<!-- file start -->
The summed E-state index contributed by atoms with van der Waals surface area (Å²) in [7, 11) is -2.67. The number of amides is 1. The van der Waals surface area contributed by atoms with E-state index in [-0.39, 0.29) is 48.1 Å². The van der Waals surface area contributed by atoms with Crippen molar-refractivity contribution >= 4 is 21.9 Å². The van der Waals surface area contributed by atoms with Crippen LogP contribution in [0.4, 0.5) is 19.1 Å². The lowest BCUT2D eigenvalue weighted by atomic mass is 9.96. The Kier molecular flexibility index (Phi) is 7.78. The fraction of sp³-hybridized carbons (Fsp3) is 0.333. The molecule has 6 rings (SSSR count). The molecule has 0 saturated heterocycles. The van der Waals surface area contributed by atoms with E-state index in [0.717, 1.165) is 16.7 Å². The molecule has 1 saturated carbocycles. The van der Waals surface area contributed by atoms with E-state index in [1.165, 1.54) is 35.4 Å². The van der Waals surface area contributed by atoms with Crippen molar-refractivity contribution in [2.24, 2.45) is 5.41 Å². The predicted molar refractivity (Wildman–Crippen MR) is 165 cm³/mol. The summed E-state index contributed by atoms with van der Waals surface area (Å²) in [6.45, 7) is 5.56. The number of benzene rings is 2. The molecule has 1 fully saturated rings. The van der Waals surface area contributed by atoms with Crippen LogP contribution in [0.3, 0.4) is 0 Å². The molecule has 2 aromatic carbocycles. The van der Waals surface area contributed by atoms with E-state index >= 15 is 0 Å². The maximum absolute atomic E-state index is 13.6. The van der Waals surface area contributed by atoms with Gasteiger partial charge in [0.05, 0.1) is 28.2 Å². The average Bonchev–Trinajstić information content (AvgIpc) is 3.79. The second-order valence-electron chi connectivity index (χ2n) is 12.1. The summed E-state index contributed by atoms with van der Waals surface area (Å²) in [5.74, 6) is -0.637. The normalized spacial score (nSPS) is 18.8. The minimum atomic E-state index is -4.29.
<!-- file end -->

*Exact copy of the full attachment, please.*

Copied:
The summed E-state index contributed by atoms with van der Waals surface area (Å²) in [7, 11) is -2.67. The number of amides is 1. The van der Waals surface area contributed by atoms with E-state index in [-0.39, 0.29) is 48.1 Å². The van der Waals surface area contributed by atoms with Crippen molar-refractivity contribution >= 4 is 21.9 Å². The van der Waals surface area contributed by atoms with Crippen LogP contribution in [0.4, 0.5) is 19.1 Å². The lowest BCUT2D eigenvalue weighted by atomic mass is 9.96. The Kier molecular flexibility index (Phi) is 7.78. The fraction of sp³-hybridized carbons (Fsp3) is 0.333. The molecule has 6 rings (SSSR count). The molecule has 0 saturated heterocycles. The van der Waals surface area contributed by atoms with E-state index in [0.717, 1.165) is 16.7 Å². The molecule has 1 saturated carbocycles. The van der Waals surface area contributed by atoms with E-state index in [1.165, 1.54) is 35.4 Å². The van der Waals surface area contributed by atoms with Crippen molar-refractivity contribution in [2.24, 2.45) is 5.41 Å². The predicted molar refractivity (Wildman–Crippen MR) is 165 cm³/mol. The summed E-state index contributed by atoms with van der Waals surface area (Å²) in [6.45, 7) is 5.56. The number of benzene rings is 2. The molecule has 1 fully saturated rings. The van der Waals surface area contributed by atoms with Crippen LogP contribution in [0.3, 0.4) is 0 Å². The molecule has 2 aromatic carbocycles. The van der Waals surface area contributed by atoms with E-state index >= 15 is 0 Å². The maximum absolute atomic E-state index is 13.6. The van der Waals surface area contributed by atoms with Gasteiger partial charge in [0.05, 0.1) is 28.2 Å². The average Bonchev–Trinajstić information content (AvgIpc) is 3.79. The second-order valence-electron chi connectivity index (χ2n) is 12.1. The summed E-state index contributed by atoms with van der Waals surface area (Å²) in [5.74, 6) is -0.637. The normalized spacial score (nSPS) is 18.8. The minimum atomic E-state index is -4.29.